In July 2015, PPIUD at caesarean delivery was introduced across NHS Lothian maternity services (Edinburgh and surrounding region), UK. In this region, there were 8350 births in the year 2018/2019.11 Antenatally, all women receive contraceptive counselling from a community midwife, including the option to receive a copper IUD or levonorgestrel intrauterine system (IUS) immediately after vaginal or planned caesarean birth. Vaginal PPIUD insertion, performed by both midwives and obstetricians, was introduced in 2017.12 The feasibility and acceptability to women of providing PPIUD, and the process of service implementation, are reported elsewhere.10 12–14

This article reports on a qualitative evaluation exploring the perspectives of maternity staff involved in providing PPIUD, with the aim of informing PPIUD provision in maternity services in the UK and other countries.


The qualitative evaluation explored two key research questions: What are the views of maternity staff towards PPIUD, and their role in its implementation? What areas for service improvement do staff identify in relation to PPIUD service provision?

Between August 2017 and October 2018 we recruited 30 maternity staff (midwives and obstetricians) from the two public maternity hospitals in NHS Lothian. A phased approach to recruitment was used to capture staff views at different points during PPIUD implementation. We purposively sampled to provide representation across occupational groups and grades. Maternity staff involved in PPIUD were provided with information on the study, and invited to participate in an interview using an ‘opt-in’ approach.

Sixteen individual interviews were conducted. Staff were offered the option of a group interview where this was more convenient; 14 staff participated in three group interviews. Interviews were conducted by one of the authors (NB), a female qualitative researcher (not clinically trained). A topic guide was used, which covered: the role of staff in, and experience of, PPIUD provision; perceived barriers and facilitators to PPIUD implementation within maternity services; and areas for service improvement (online supplemental table S1). Interviews were conducted in the participant’s workplace (n=26) or by telephone (n=4), lasted on average 50 min, and were digitally recorded and transcribed.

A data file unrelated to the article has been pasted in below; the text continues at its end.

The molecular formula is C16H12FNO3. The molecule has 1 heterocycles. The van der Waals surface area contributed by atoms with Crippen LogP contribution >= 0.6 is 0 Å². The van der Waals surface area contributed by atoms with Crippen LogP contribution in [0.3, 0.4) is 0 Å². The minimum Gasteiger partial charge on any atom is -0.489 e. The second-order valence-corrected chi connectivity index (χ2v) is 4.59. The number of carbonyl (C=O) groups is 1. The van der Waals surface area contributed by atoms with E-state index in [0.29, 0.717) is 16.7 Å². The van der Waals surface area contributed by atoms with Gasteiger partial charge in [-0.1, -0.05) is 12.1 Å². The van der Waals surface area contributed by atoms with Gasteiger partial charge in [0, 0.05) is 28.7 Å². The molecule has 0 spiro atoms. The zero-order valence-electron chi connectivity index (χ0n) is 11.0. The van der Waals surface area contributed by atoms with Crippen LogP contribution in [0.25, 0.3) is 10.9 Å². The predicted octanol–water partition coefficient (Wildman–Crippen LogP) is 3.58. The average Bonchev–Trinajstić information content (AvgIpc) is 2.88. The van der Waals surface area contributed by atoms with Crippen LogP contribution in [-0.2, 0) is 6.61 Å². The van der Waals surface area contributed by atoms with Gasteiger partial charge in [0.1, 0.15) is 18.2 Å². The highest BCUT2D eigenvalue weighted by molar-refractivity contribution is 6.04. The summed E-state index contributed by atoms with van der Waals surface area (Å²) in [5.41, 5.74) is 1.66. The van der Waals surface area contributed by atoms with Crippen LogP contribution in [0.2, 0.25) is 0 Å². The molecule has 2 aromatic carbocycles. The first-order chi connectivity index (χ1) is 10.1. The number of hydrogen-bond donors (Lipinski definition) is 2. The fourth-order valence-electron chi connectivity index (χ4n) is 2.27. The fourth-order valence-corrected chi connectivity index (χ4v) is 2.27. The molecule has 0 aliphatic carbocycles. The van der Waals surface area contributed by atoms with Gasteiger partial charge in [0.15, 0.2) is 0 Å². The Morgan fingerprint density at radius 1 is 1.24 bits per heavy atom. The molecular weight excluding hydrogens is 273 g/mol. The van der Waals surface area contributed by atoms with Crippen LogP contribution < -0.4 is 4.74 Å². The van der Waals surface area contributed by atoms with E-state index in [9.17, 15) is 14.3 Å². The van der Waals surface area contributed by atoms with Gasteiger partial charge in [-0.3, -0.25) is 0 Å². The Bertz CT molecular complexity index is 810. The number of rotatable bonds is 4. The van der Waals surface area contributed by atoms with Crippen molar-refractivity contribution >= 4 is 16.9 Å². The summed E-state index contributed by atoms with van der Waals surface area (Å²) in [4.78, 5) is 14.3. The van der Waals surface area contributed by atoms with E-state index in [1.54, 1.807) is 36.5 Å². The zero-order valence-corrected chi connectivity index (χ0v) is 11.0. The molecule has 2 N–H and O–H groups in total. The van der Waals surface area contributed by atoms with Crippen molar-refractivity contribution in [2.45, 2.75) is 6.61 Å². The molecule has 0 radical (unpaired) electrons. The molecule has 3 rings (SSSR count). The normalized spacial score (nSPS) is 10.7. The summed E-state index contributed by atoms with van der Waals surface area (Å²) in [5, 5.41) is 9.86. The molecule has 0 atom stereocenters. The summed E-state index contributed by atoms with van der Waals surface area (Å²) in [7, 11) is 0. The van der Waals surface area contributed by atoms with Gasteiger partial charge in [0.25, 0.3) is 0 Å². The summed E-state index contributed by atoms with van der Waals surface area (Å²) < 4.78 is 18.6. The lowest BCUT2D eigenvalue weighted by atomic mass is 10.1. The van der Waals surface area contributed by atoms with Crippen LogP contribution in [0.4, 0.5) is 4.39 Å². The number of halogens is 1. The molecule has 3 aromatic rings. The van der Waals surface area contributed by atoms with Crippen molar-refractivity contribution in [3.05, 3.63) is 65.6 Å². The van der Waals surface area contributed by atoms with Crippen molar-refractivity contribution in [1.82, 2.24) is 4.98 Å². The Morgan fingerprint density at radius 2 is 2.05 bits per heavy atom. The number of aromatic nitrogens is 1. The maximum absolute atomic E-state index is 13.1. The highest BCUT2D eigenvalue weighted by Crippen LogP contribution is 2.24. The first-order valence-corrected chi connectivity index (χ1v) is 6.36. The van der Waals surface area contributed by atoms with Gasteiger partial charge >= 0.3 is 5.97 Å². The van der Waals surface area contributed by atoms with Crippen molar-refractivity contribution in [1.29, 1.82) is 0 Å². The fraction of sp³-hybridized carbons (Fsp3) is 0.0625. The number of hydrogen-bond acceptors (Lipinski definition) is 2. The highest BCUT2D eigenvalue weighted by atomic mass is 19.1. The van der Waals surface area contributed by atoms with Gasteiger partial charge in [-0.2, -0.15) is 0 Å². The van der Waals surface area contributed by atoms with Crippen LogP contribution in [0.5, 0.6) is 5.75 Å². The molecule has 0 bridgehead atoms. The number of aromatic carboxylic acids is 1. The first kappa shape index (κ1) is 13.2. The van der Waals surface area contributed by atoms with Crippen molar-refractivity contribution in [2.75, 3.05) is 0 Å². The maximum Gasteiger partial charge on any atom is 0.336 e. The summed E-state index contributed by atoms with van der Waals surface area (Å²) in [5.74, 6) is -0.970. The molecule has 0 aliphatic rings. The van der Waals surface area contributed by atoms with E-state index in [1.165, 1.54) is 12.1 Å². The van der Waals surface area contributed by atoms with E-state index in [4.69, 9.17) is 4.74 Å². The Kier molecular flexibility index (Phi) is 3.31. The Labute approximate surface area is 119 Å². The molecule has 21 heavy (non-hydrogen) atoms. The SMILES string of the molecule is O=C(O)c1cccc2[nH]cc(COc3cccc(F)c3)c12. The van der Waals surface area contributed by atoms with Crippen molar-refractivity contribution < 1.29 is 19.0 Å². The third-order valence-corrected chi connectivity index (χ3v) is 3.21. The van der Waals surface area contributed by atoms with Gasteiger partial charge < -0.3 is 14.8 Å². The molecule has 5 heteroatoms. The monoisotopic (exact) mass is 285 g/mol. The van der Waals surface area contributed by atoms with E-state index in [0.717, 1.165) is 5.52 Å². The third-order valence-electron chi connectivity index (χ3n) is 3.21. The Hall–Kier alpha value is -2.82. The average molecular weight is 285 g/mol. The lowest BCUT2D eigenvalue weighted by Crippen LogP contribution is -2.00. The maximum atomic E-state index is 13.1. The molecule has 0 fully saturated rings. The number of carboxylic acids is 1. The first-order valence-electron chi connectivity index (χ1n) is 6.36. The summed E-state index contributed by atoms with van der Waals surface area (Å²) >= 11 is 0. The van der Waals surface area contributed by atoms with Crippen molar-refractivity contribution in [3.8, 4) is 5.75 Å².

Supplemental material

The qualitative data were analysed thematically15 16 by two of the authors (NB and JH), both medical sociologists with extensive experience of conducting research on sexual and reproductive health. Transcripts were read repeatedly, following which a coding scheme was developed that encapsulated the original research questions and issues identified through engagement with the data. NVivo Qualitative Data Analysis Software17 was used to facilitate data coding and retrieval. Data were then cross-compared to identify recurrent themes. These two authors met frequently to discuss findings and compare analytic interpretations. They also reflected on how their ‘non-clinical status’ influenced interviews and analysis; checking language and understandings during interviews, and discussing interpretations with the wider study team (all healthcare providers).

The study received favourable ethical opinion from the Usher Research Ethics Group at the University of Edinburgh (12 July 2017). Consent for study participation was obtained prior to interview.

Patient and public involvement

A steering group, including patient and public involvement (PPI) representatives, provided guidance on both the study and PPIUD service development. A summary of the research findings was offered to all participants.


The final sample comprised 30 maternity staff (22 midwives and 8 obstetricians) outlined in table 1. We present three thematic areas from our analysis: (1) views on the benefits of PPIUD; (2) staff experiences of implementing and providing PPIUD; and (3) views on areas for service improvement.

Table 1

Sample of maternity staff by occupational group

Views on the benefits of PPIUD

Benefits of PPIUD for women

A primary motivation for staff in supporting PPIUD provision were the benefits to women in enabling them to leave hospital with the knowledge that they had effective ‘contraceptive cover’. IUDs were understood to be highly effective, reliable and ‘non-user dependent’. Furthermore, staff noted that many women were anxious about ‘normal’ (interval) IUD insertion, and were less focused on contraception in the postnatal period. PPIUD at the time of birth was perceived as helping to overcome concerns around pain at interval insertion, and reduce the need for additional appointments. As such, PPIUD was understood to remove barriers to uptake of effective contraception.